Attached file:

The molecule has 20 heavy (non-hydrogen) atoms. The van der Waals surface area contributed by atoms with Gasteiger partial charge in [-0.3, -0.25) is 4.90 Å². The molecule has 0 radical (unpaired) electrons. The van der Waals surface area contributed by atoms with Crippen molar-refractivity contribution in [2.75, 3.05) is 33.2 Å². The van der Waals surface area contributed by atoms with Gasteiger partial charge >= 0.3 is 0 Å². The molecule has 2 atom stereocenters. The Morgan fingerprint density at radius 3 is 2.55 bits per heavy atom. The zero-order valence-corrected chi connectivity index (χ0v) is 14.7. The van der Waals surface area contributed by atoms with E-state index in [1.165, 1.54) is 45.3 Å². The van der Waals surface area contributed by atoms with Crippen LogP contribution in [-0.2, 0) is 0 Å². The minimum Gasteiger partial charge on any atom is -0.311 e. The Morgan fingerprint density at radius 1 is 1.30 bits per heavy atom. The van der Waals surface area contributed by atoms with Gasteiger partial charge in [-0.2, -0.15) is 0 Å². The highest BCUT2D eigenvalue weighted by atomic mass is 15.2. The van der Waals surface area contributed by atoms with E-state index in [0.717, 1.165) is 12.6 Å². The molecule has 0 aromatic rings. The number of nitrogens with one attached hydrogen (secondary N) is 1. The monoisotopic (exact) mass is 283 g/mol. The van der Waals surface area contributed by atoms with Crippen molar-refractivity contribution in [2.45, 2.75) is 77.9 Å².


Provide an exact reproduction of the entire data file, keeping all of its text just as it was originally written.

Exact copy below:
The molecule has 20 heavy (non-hydrogen) atoms. The van der Waals surface area contributed by atoms with Gasteiger partial charge in [-0.3, -0.25) is 4.90 Å². The molecule has 0 radical (unpaired) electrons. The van der Waals surface area contributed by atoms with Crippen molar-refractivity contribution in [2.75, 3.05) is 33.2 Å². The van der Waals surface area contributed by atoms with Gasteiger partial charge >= 0.3 is 0 Å². The molecule has 2 atom stereocenters. The Morgan fingerprint density at radius 3 is 2.55 bits per heavy atom. The zero-order valence-corrected chi connectivity index (χ0v) is 14.7. The van der Waals surface area contributed by atoms with E-state index in [1.165, 1.54) is 45.3 Å². The van der Waals surface area contributed by atoms with Crippen LogP contribution in [-0.2, 0) is 0 Å². The minimum Gasteiger partial charge on any atom is -0.311 e. The Morgan fingerprint density at radius 1 is 1.30 bits per heavy atom. The van der Waals surface area contributed by atoms with Gasteiger partial charge in [-0.2, -0.15) is 0 Å². The highest BCUT2D eigenvalue weighted by atomic mass is 15.2. The van der Waals surface area contributed by atoms with E-state index in [0.717, 1.165) is 12.6 Å². The molecule has 0 aromatic rings. The number of nitrogens with one attached hydrogen (secondary N) is 1. The monoisotopic (exact) mass is 283 g/mol. The van der Waals surface area contributed by atoms with Crippen molar-refractivity contribution in [2.45, 2.75) is 77.9 Å².